Andrada, the Rio 2016 spokesman, said the declaration might help the state receive federal funds.
“The Metro (extension) is not ready, and the state has said repeatedly that it needs resources. I think everyone realizes that the decree is likely to pave the way for the state to get these resources [from the federal government],” Andrada said, according to Agencia Brasil.
On Twitter, the mayor of the city of Rio de Janeiro, Eduardo Paes, seemed to distance the city from the state’s move.
Paes tweeted that Rio was in “absolute fiscal and financial comfort.”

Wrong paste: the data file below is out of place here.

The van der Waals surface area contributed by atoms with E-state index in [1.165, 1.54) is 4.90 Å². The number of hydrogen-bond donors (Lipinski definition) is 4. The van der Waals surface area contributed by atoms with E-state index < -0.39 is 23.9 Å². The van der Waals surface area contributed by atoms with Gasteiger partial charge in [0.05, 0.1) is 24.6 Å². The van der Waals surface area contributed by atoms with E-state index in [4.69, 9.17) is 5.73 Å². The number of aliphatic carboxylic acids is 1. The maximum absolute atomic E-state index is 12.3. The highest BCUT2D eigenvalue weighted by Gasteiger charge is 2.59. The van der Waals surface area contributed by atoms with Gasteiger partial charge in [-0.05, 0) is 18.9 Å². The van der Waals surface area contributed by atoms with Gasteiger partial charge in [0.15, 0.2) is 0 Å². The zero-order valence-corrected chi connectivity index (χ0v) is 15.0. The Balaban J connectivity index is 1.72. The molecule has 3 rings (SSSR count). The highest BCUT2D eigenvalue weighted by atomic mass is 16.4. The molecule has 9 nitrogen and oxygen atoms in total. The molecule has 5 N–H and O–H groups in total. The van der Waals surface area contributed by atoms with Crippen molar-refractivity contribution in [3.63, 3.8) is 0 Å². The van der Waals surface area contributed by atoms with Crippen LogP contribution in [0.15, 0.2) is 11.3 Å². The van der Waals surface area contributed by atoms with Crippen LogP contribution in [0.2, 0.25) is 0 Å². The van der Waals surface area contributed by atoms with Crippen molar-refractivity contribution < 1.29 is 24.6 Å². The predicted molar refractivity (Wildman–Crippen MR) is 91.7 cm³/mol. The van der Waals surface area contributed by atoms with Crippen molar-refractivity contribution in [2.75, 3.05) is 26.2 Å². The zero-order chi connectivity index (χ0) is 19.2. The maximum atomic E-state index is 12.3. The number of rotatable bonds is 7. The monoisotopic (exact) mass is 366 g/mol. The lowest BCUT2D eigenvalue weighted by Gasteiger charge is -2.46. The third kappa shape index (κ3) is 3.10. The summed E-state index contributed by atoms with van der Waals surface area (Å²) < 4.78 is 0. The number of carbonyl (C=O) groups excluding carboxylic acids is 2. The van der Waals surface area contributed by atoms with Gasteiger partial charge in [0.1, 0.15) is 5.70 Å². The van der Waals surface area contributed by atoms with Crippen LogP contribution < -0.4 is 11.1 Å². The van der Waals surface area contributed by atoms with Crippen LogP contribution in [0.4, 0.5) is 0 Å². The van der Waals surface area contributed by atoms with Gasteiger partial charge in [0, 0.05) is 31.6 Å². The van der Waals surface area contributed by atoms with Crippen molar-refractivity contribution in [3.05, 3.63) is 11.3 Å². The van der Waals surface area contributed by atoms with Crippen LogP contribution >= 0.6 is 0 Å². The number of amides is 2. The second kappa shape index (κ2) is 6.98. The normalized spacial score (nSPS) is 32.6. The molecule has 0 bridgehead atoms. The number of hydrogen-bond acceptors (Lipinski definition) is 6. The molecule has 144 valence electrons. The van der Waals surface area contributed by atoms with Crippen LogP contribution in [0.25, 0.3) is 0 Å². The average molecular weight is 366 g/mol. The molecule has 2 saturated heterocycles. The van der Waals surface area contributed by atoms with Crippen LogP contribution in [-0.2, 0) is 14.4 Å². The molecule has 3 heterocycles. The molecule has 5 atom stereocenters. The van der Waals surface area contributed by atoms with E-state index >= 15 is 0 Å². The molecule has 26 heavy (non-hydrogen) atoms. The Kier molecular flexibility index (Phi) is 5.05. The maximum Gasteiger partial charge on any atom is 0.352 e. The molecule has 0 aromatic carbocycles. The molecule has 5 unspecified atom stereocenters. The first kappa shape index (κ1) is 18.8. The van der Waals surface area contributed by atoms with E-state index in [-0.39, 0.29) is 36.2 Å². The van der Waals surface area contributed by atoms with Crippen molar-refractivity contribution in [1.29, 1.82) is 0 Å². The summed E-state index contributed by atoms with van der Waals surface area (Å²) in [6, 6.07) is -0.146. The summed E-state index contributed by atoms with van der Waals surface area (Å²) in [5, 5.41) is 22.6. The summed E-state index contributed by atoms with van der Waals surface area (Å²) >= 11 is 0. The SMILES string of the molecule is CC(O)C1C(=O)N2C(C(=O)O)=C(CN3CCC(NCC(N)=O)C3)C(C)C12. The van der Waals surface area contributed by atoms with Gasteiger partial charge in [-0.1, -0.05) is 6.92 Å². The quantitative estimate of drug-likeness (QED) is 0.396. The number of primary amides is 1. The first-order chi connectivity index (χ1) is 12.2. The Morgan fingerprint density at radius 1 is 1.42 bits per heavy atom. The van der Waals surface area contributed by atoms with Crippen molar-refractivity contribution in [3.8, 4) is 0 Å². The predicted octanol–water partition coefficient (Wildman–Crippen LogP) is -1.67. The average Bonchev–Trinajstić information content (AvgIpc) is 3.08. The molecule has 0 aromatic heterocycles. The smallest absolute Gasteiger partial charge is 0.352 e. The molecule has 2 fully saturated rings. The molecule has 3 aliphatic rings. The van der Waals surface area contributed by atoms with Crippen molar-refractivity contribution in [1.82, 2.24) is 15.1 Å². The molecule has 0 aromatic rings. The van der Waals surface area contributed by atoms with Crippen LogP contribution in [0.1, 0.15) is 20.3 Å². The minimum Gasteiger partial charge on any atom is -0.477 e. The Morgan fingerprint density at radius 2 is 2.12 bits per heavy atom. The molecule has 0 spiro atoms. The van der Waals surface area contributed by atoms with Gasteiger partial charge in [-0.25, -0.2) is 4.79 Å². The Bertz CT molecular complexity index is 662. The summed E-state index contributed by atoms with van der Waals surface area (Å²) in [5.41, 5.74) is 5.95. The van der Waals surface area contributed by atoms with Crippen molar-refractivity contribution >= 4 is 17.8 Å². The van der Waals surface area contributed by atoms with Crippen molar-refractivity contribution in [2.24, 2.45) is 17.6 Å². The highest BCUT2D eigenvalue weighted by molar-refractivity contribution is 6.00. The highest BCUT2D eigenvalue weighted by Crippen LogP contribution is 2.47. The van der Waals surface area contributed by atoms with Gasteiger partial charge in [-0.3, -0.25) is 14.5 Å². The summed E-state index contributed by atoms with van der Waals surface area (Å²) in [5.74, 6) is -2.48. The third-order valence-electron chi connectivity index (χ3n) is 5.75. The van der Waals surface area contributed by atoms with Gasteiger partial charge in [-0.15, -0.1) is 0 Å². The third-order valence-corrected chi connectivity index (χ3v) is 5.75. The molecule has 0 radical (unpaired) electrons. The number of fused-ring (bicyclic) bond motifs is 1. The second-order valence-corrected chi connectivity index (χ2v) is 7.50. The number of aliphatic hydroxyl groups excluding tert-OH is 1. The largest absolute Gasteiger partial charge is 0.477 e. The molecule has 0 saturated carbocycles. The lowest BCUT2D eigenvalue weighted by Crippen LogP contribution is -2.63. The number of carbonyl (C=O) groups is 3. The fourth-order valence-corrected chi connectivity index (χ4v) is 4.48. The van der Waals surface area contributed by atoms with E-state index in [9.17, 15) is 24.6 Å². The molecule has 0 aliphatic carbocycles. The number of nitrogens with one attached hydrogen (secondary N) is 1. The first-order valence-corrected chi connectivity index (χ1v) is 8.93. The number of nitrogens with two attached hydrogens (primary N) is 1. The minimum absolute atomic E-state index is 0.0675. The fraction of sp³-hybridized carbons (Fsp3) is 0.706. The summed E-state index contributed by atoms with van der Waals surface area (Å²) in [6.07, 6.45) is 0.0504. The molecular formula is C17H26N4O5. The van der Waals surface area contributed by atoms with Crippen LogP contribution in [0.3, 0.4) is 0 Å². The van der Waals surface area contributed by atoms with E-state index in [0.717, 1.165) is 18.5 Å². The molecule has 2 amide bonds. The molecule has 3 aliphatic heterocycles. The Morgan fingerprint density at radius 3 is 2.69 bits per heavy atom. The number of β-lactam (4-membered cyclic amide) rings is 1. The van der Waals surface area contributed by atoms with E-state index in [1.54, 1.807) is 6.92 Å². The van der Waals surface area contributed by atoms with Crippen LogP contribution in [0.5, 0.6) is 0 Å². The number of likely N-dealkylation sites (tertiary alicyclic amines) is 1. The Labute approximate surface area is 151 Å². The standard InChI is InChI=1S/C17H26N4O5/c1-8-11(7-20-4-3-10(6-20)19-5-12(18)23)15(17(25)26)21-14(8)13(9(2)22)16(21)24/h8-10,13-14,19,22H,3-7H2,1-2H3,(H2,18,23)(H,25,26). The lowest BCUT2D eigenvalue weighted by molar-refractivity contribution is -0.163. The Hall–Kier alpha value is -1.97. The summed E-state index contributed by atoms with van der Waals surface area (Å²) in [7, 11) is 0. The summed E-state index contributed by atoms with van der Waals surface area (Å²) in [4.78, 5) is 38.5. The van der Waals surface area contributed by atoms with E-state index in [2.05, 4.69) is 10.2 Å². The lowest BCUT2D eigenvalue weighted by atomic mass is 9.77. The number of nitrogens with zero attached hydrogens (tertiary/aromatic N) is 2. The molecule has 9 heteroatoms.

Pointing out that the city is responsible for the arenas and legacy projects for the Olympic Games, he said most of those have been delivered.
“The state of calamity decreed by the state government in no way delays the deliveries of Olympic commitments made in Rio,” Paes tweeted.
“Besides, on the issues of security, where the mayor’s office is not responsible, we are certain the partnership with the federal government will work. Therefore, I renew here the confidence that we will hold exceptional Games!”
The governor’s order ends a week that saw Thomas Bach, president of the International Olympic Committee, meet with Brazil’s Interim President Michel Temer in Rio de Janeiro. Both men confirmed that preparations were on track for the opening ceremonies on August 5.
Temer said this week that the federal government is willing to assist the state government, but he did not offer specifics.